Workshop: Storytelling in Journalism
Are you interested in learning how to tell a compelling story? How to pitch successful ideas to commissioners? How to translate exposing data into hard hitting reporting? Then join this one day seminar that focuses on the art of storytelling in journalism.
Iain Overton, an award-winning investigative reporter, is well placed to lead this day. His latest book, Gun Baby Gun, was bought by the UK’s leading independent publishing house, Canongate, within an hour of being submitted.
We will focus on the art of the cultivated pitch, the storytelling framing of long-form documentaries and print articles, how to capture the essence of a story, and the transformation of hard data into even harder narratives.
This is a new course from Overton at the Frontline Club. Here’s what people have previously said about his Human Right Investigative Reporting workshop:
“An excellent workshop. I hugely enjoyed Iain’s presentations and observations as well as his passion and and rich practical knowledge. Thank you.”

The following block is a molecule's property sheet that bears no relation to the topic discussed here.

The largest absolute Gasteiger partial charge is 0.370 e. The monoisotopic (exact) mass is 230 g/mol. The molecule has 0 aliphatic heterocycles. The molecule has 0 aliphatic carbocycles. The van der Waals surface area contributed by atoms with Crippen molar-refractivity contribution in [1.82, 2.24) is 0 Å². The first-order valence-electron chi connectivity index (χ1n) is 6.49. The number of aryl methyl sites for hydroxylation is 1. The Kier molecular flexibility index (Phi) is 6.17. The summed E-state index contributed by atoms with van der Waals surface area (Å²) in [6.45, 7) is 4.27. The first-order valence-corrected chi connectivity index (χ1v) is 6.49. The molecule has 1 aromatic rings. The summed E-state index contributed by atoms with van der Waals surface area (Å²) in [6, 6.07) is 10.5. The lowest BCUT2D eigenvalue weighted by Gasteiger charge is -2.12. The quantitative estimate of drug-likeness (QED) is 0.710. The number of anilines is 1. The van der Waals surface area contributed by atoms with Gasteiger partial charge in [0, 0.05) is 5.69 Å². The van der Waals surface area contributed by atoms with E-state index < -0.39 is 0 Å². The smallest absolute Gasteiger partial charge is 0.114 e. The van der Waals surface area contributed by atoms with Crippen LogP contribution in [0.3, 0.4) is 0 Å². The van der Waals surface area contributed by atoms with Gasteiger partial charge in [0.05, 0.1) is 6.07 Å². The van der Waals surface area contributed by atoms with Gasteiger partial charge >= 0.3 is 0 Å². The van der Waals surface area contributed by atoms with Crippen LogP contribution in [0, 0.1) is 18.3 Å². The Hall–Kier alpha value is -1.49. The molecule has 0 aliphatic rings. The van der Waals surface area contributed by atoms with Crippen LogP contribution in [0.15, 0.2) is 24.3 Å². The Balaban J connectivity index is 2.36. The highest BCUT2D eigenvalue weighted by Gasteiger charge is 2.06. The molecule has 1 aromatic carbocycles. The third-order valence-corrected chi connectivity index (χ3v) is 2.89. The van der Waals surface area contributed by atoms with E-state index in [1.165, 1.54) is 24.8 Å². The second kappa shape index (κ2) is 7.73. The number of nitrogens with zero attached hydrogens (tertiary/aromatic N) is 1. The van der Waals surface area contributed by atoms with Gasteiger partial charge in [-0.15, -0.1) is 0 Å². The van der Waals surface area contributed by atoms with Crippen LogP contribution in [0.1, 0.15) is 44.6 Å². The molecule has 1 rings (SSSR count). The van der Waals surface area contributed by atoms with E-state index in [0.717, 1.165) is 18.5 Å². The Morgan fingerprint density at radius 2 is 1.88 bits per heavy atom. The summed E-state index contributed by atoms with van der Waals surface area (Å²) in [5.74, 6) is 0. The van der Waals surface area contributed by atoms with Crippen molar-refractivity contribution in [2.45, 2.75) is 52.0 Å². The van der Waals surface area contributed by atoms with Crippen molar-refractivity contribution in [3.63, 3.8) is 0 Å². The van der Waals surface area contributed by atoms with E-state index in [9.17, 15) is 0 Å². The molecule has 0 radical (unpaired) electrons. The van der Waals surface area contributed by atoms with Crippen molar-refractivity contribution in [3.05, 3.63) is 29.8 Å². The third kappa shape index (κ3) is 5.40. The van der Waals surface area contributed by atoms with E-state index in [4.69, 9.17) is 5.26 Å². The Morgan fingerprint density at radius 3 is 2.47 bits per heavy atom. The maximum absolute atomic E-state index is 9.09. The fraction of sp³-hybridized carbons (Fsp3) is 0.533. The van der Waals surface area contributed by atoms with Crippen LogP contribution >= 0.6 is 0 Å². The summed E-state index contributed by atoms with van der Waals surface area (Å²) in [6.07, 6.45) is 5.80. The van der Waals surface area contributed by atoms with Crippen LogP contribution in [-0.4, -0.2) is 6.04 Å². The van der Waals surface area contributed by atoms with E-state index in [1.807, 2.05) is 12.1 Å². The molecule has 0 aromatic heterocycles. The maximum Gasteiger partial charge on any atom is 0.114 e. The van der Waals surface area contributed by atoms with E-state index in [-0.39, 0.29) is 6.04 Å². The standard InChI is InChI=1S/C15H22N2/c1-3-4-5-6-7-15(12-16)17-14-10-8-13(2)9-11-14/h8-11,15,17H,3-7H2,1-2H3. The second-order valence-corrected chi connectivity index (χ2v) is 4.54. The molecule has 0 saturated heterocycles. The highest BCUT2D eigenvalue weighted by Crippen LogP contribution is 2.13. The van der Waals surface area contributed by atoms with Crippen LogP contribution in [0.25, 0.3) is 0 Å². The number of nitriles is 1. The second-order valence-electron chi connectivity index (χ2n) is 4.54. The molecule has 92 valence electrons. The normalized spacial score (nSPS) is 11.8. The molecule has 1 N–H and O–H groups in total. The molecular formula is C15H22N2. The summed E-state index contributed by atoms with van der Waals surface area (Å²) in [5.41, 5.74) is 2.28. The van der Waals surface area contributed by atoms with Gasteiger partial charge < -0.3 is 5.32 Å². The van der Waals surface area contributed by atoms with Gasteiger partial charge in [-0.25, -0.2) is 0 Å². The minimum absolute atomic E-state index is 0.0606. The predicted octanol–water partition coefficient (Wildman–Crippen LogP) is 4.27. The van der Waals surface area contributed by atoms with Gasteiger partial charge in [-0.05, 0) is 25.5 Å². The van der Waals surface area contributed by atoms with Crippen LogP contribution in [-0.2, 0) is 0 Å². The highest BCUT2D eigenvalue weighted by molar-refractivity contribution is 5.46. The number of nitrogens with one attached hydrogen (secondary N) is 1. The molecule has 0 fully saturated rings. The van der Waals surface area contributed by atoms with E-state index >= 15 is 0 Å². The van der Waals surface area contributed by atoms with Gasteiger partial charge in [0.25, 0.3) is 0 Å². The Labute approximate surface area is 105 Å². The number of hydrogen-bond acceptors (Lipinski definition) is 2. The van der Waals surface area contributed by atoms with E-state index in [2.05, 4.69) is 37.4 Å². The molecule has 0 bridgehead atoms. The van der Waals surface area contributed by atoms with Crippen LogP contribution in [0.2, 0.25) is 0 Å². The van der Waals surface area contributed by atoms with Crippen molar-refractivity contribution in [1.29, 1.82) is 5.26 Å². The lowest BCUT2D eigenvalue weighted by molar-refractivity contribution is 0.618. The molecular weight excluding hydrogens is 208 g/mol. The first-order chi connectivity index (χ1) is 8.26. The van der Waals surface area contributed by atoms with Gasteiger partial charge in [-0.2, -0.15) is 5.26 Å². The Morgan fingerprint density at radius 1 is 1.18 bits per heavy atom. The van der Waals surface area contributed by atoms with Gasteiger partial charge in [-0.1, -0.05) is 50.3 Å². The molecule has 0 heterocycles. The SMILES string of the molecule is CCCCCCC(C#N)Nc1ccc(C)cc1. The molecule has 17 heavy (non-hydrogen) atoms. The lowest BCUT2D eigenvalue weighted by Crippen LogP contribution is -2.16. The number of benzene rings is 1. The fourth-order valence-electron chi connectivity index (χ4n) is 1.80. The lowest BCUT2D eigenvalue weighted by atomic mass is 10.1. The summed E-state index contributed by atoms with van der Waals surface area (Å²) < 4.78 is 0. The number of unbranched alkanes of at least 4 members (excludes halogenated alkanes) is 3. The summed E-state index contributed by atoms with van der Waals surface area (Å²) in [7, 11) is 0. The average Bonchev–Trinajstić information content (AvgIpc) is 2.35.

“Really well done – the workshop was rich with practical knowledge.”
“This workshop has stretched me to think and pause in amongst the creative process. It was a good combination of practical advice and encouragement to do great human rights investigations.”
“The passion and richness of experience covered opened my mind to new techniques and opportunities and ideas.”
“It was very, very informative and inspiring.”
“Fascinating. I loved listening to his individual stories and case studies – how other journalists tackle and tell their stories.”
In the last two decades working as a journalist with a focus on human rights, Overton has worked across TV, print and online. His documentaries have won him a Peabody, a Scottish Bafta and a One World Media Award, as well as three Royal Television Society nominations, while his online work has been awarded with two Amnesty International Media Awards.
Shifting on from TV and online storytelling, Overton then began writing long-form. His book was described by Jon Snow as ‘brilliant’, by GQ as ‘gripping reportage that’s as disturbing as it is enlightening’. The Financial Times called it ‘adventurous, ambitiously tracing the often devastating impact of guns around the world . . . [it] contains moments of great poignancy’, and The Independent said: ‘This book is more than just facts, it’s insight and revelation on a very human level.’
Images: JMicic / Shutterstock.com; Iain Overton